Summer is on its way, which means campfires, marshmallows, and growing concerns about the West Nile virus.
According to the Centers for Disease Control and Prevention, a total of 47 states reported West Nile virus infections.
Approximately 2,122 individuals contracted the disease, and some of these cases resulted in neuroinvasive conditions such as encephalitis, meningitis, or both.
In Illinois, 34 West Nile mosquito samples reported positive, 15 humans contracted the condition, and 2 residents died from the virus in 2014 alone.
What Is West Nile Virus?
West Nile virus is anthropod-borne virus (arbovirus). Although scientists first identified the virus in Uganda in 1937, the virus has since spread to many other areas of the world. In 1999, the US had its first major outbreak, and more than 1,700 people have died because of the condition since then.
Most people infected with the virus don’t notice or experience any signs or symptoms. Some individuals may experience a mild headache or fever, but often the symptoms go away on their own. According to Dr. Jorge Parada, infectious disease specialist at the Stritch School of Medicine, about 75% of West Nile victims don’t feel sick enough to seek medical attention.
However, some moderate cases of the disease can result in:
- Severe headache
- High fever
- Sudden weakness
- Body aches and joint pains
- Vomiting and diarrhea
And in more severe cases, individuals may experience encephalitis or meningitis (inflammation of the brain or surrounding tissues). These conditions can trigger:
Recovery from more severe cases can take several weeks or months, and a few individuals have permanent neurologic effects.
How Does It Spread?
West Nile Virus most commonly spreads via infected mosquitos, which become infected when they feed on infected birds.
But in a small number of cases, the virus spreads through blood transfusions and organ transplants. Rarely, an infected mother can transfer the disease to the baby during pregnancy, delivery, or breastfeeding.
What Can You Do to Prevent It?
Although West Nile virus symptoms and statistics sound frightening, keep in mind that the average mosquito does not have the virus. Additionally, some experts estimate that less than 1% of those infected with West Nile develop severe illnesses such as encephalitis or meningitis.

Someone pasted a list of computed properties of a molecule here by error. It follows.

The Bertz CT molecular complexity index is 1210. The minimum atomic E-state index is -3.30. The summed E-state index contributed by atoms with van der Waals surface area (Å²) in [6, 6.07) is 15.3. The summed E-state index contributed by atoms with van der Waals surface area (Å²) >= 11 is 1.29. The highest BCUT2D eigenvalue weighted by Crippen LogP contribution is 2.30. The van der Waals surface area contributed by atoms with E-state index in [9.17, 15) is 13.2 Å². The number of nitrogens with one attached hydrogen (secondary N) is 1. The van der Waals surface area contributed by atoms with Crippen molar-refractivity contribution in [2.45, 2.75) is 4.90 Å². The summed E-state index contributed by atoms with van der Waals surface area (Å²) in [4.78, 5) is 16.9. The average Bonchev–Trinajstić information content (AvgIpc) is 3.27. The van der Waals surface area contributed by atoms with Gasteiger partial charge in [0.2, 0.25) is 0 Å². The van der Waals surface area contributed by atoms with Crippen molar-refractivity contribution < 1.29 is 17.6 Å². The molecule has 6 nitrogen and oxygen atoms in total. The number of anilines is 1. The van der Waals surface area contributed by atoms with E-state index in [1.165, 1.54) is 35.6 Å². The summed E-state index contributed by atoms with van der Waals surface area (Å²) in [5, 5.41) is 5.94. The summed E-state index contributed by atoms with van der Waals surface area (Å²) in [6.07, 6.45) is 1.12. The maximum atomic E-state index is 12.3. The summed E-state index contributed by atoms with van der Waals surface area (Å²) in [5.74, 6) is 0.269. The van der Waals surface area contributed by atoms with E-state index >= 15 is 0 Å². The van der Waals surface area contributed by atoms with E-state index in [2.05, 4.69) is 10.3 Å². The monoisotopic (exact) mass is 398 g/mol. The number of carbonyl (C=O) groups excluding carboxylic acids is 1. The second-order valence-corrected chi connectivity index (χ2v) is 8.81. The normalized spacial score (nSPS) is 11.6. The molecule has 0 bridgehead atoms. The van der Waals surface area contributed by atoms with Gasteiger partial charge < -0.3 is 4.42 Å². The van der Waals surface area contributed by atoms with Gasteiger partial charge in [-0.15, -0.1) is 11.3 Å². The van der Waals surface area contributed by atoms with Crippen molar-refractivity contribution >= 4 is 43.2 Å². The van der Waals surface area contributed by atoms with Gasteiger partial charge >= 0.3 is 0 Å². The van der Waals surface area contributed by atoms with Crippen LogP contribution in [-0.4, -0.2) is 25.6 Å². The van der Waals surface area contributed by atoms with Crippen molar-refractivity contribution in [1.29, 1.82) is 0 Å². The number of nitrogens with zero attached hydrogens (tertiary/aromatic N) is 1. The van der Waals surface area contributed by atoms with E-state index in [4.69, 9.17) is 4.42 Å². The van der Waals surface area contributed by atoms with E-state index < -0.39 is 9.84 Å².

People with certain medical conditions (diabetes, kidney disease, cancer, etc.) have a greater risk for experiencing more severe symptoms. But you can take steps to reduce your likelihood of catching the disease, including the following 1. Don’t Forget Insect Repellent
Since the condition spreads via mosquitos, applying insect repellant whenever you spend time outside can help keep you safe. Look for repellents with ingredients such as DEET, Picaridin, and oil of lemon eucalyptus.
These chemicals can cause harmful side effects if you inhale or swallow the spray, so only apply the repellent as directed on the label. Wash the spray off your skin as soon as you go indoors again.
- Use Clothing to Cover Up
Short sleeves, t-shirts, and tank tops may provide some relieve from hot Chicago summers. But most experts recommend using clothing to cover up and reduce skin exposure to mosquitos. Some mosquitoes may bite through thin clothing, so wear heavy jeans and long sleeved jackets during peak mosquito biting hours (dusk to dawn).
- Install or Repair Screens
Your home should be a safe haven from insects, so do everything you can to keep mosquitoes outside. Repair or install screens on windows and doors. If you have air conditioning or fans, use them regularly. Mosquitoes become less active during cooler temperatures.
4. Cover Outdoor Playpens with Netting
Many doctors agree that you shouldn’t apply insect repellent on children younger than 2 years old. To protect them from mosquitoes when they play outdoors, cover any playpens or baby carriers with a fine mesh netting. If you wish, purchase playpens and cribs with mosquito netting already attached.
- Remove Any Standing Water
Mosquitoes need standing water to breed, and they can reproduce in any puddle or pool that lasts for more than four days. Removing standing water significantly reduces the number of mosquitoes buzzing around your home.
Pay close attention to the following, as these can easily collect water:
- Discarded metal cans, plastic containers, and ceramic pots
- Old replacement tires and trash cans
- Clogged roof gutters and downspouts
- Plastic wading pools and wheelbarrows
- Birdbaths and ornamental ponds
If you have a swimming pool, regularly clean it and check that it’s properly chlorinated. Water can also collect on top of pool covers, so siphon away the water with a garden hose as needed.
Call Pest Control
Because of the health risks mosquitoes pose, call an expert to help you eliminate any infestations you see on your yard or property. Pest control can also spot any potentially problematic areas that could harbor the insects in the future. Don’t hesitate to call in an expert if you worry about West Nile virus. Contact us today!